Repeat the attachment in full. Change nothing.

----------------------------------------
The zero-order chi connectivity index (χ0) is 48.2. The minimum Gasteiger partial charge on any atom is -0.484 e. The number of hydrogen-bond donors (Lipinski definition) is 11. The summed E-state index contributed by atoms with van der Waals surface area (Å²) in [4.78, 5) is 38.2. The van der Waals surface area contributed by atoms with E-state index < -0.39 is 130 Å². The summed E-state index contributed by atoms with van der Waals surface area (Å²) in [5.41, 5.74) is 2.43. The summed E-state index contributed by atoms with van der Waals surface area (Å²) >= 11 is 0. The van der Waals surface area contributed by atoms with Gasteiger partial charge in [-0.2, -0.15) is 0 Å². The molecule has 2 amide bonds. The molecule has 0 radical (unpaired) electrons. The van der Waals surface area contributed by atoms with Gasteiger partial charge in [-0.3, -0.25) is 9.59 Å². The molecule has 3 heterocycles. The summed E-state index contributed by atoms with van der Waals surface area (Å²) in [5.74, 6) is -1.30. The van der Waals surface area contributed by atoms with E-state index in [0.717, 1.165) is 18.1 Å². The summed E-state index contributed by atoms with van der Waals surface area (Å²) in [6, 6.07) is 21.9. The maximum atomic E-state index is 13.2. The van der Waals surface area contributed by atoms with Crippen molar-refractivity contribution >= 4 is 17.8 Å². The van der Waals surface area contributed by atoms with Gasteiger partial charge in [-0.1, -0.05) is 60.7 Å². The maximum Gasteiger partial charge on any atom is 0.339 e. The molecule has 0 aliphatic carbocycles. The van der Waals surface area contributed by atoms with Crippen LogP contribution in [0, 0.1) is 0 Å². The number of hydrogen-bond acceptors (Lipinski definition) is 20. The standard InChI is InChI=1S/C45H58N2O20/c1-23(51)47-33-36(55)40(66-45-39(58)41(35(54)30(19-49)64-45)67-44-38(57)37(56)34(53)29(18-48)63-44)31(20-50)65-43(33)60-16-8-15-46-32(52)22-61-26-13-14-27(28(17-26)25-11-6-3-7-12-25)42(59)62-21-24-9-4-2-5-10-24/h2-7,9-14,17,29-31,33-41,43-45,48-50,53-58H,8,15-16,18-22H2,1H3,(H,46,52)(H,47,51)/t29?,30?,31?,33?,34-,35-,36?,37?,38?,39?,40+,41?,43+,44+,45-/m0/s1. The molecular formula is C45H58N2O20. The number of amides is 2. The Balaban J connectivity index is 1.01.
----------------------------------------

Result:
The zero-order chi connectivity index (χ0) is 48.2. The minimum Gasteiger partial charge on any atom is -0.484 e. The number of hydrogen-bond donors (Lipinski definition) is 11. The summed E-state index contributed by atoms with van der Waals surface area (Å²) in [4.78, 5) is 38.2. The van der Waals surface area contributed by atoms with E-state index < -0.39 is 130 Å². The summed E-state index contributed by atoms with van der Waals surface area (Å²) in [5.41, 5.74) is 2.43. The summed E-state index contributed by atoms with van der Waals surface area (Å²) >= 11 is 0. The van der Waals surface area contributed by atoms with Gasteiger partial charge in [-0.2, -0.15) is 0 Å². The molecule has 2 amide bonds. The molecule has 0 radical (unpaired) electrons. The van der Waals surface area contributed by atoms with Gasteiger partial charge in [-0.3, -0.25) is 9.59 Å². The molecule has 3 heterocycles. The summed E-state index contributed by atoms with van der Waals surface area (Å²) in [5.74, 6) is -1.30. The van der Waals surface area contributed by atoms with E-state index in [0.717, 1.165) is 18.1 Å². The summed E-state index contributed by atoms with van der Waals surface area (Å²) in [6, 6.07) is 21.9. The maximum atomic E-state index is 13.2. The van der Waals surface area contributed by atoms with Crippen molar-refractivity contribution >= 4 is 17.8 Å². The van der Waals surface area contributed by atoms with Gasteiger partial charge in [-0.1, -0.05) is 60.7 Å². The maximum Gasteiger partial charge on any atom is 0.339 e. The molecule has 0 aliphatic carbocycles. The van der Waals surface area contributed by atoms with Crippen LogP contribution in [0, 0.1) is 0 Å². The number of hydrogen-bond acceptors (Lipinski definition) is 20. The standard InChI is InChI=1S/C45H58N2O20/c1-23(51)47-33-36(55)40(66-45-39(58)41(35(54)30(19-49)64-45)67-44-38(57)37(56)34(53)29(18-48)63-44)31(20-50)65-43(33)60-16-8-15-46-32(52)22-61-26-13-14-27(28(17-26)25-11-6-3-7-12-25)42(59)62-21-24-9-4-2-5-10-24/h2-7,9-14,17,29-31,33-41,43-45,48-50,53-58H,8,15-16,18-22H2,1H3,(H,46,52)(H,47,51)/t29?,30?,31?,33?,34-,35-,36?,37?,38?,39?,40+,41?,43+,44+,45-/m0/s1. The molecular formula is C45H58N2O20. The number of amides is 2. The Balaban J connectivity index is 1.01.